Dedicated to Prof. Juan S. Lopez-Arranz on his 70th birthday.
Development and neuronal dependence of cutaneous sensory nerve formations: Lessons from neurotrophins†
Article first published online: 16 OCT 2009
Copyright © 2009 Wiley-Liss, Inc.
Microscopy Research and Technique
Volume 73, Issue 5, pages 513–529, May 2010
How to Cite
Montaño, J. A., Pérez-Piñera, P., García-Suárez, O., Cobo, J. and Vega, J. A. (2010), Development and neuronal dependence of cutaneous sensory nerve formations: Lessons from neurotrophins. Microsc. Res. Tech., 73: 513–529. doi: 10.1002/jemt.20790
- Issue published online: 15 APR 2010
- Article first published online: 16 OCT 2009
- Manuscript Accepted: 31 AUG 2009
- Manuscript Received: 14 AUG 2009
- Trk neurotrophin receptors;
- sensory corpuscles;
- knock-out mice;
- transgenic overexpressing mice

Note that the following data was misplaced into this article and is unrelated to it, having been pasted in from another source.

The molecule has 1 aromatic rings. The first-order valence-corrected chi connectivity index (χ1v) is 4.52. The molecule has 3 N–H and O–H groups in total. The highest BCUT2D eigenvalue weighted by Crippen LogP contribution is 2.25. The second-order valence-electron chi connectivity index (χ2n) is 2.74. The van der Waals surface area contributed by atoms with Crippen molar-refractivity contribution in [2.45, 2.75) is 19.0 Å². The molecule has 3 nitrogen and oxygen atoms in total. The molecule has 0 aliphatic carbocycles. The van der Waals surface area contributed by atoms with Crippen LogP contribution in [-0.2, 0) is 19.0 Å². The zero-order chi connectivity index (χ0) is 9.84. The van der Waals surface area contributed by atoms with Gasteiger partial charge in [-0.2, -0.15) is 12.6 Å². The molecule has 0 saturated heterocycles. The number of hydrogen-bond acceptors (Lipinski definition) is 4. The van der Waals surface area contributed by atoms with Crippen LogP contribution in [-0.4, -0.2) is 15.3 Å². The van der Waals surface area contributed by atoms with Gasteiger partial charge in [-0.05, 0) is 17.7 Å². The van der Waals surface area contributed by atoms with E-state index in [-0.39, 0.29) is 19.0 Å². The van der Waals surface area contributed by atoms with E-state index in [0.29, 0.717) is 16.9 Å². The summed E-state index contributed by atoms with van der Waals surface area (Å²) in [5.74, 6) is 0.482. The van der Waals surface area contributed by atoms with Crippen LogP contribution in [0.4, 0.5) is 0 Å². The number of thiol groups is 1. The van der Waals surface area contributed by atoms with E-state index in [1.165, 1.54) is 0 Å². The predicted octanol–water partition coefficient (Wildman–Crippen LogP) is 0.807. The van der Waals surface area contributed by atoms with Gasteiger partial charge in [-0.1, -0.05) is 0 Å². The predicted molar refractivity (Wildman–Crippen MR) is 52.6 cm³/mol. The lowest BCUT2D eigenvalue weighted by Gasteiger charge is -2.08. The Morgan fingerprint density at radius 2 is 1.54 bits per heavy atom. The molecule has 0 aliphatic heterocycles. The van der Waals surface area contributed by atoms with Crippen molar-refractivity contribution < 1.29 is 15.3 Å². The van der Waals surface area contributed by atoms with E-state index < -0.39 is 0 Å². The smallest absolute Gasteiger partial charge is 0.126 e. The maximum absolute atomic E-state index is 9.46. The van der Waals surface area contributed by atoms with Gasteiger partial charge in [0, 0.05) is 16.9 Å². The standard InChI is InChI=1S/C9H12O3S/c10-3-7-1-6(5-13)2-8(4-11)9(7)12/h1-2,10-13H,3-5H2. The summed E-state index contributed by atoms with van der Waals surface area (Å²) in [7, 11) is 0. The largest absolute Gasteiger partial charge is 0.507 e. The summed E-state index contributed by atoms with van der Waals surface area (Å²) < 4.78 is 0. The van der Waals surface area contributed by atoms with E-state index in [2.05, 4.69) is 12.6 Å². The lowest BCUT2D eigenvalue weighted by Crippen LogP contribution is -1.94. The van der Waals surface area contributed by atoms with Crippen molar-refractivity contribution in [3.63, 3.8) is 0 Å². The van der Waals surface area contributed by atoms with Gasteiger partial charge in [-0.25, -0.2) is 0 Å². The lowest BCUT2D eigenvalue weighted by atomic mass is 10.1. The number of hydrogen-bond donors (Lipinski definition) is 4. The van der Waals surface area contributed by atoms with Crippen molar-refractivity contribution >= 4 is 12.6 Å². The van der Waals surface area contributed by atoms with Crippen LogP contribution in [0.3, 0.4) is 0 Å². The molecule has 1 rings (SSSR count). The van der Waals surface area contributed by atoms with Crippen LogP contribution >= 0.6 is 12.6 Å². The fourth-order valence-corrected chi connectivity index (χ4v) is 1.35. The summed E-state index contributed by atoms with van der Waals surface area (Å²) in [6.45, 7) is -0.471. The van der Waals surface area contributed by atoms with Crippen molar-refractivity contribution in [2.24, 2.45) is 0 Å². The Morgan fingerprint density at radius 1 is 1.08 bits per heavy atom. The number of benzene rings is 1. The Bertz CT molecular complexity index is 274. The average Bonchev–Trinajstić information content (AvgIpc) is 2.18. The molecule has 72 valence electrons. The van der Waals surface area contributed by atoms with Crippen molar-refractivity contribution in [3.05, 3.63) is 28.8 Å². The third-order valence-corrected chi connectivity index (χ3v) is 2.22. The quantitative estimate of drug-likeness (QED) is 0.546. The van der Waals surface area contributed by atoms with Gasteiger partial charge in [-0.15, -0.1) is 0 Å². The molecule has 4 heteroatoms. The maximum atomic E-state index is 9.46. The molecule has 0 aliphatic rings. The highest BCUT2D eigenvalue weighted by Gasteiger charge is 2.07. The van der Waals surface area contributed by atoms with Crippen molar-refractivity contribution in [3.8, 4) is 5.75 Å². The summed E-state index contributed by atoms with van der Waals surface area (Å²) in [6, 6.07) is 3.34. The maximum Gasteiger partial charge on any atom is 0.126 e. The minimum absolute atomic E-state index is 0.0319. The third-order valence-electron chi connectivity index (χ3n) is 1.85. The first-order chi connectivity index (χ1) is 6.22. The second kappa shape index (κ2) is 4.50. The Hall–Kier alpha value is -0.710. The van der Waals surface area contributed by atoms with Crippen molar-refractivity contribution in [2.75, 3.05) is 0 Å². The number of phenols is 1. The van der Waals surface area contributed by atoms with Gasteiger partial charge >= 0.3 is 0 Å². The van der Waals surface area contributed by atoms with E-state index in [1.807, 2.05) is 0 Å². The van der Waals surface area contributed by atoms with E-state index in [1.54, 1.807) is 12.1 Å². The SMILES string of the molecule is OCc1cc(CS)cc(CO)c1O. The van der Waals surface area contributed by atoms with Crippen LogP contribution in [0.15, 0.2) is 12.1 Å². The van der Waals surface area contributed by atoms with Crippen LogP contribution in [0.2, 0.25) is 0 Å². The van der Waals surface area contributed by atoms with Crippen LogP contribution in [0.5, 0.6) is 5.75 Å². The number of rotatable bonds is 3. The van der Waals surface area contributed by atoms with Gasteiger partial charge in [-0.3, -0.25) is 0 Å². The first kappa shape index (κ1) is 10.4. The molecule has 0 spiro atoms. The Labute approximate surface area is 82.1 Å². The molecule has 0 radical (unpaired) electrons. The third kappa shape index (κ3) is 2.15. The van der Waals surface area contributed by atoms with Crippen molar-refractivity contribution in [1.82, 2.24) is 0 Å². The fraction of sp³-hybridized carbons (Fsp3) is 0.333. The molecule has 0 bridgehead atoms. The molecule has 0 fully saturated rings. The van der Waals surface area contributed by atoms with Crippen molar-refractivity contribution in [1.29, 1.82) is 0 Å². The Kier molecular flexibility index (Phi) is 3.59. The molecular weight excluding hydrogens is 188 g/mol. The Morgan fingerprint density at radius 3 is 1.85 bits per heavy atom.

Null mutations of genes from the NGF family of NTs and their receptors (NTRs) lead to loss/reduction of specific neurons in sensory ganglia; conversely, cutaneous overexpression of NTs results in skin hyperinnervation and increase or no changes in the number of sensory neurons innervating the skin. These neuronal changes are paralleled with loss of specific types of sensory nerve formations in the skin. Therefore, mice carrying mutations in NT or NTR genes represent an ideal model to identify the neuronal dependence of each type of cutaneous sensory nerve ending from a concrete subtype of sensory neuron, since the development, maintenance, and structural integrity of sensory nerve formations depend upon sensory neurons. Results obtained from these mouse strains suggest that TrkA positive neurons are connected to intraepithelial nerve fibers and other sensory nerve formations depending from C and Aδ nerve fibers; the neurons expressing TrkB and responding to BDNF and NT-4 innervate Meissner corpuscles, a subpopulation of Merkell cells, some mechanoreceptors of the piloneural complex, and the Ruffini's corpuscles; finally, a subpopulation of neurons, which are responsive to NT-3, support postnatal survival of some intraepithelial nerve fibers and Merkel cells in addition to the muscle mechanoreceptors. On the other hand, changes in NTs and NTRs affect the structure of non-nervous structures of the skin and are at the basis of several cutaneous pathologies. This review is an update about the role of NTs and NTRs in the maintenance of normal cutaneous innervation and maintenance of skin integrity. Microsc. Res. Tech. 2010. © 2009 Wiley-Liss, Inc.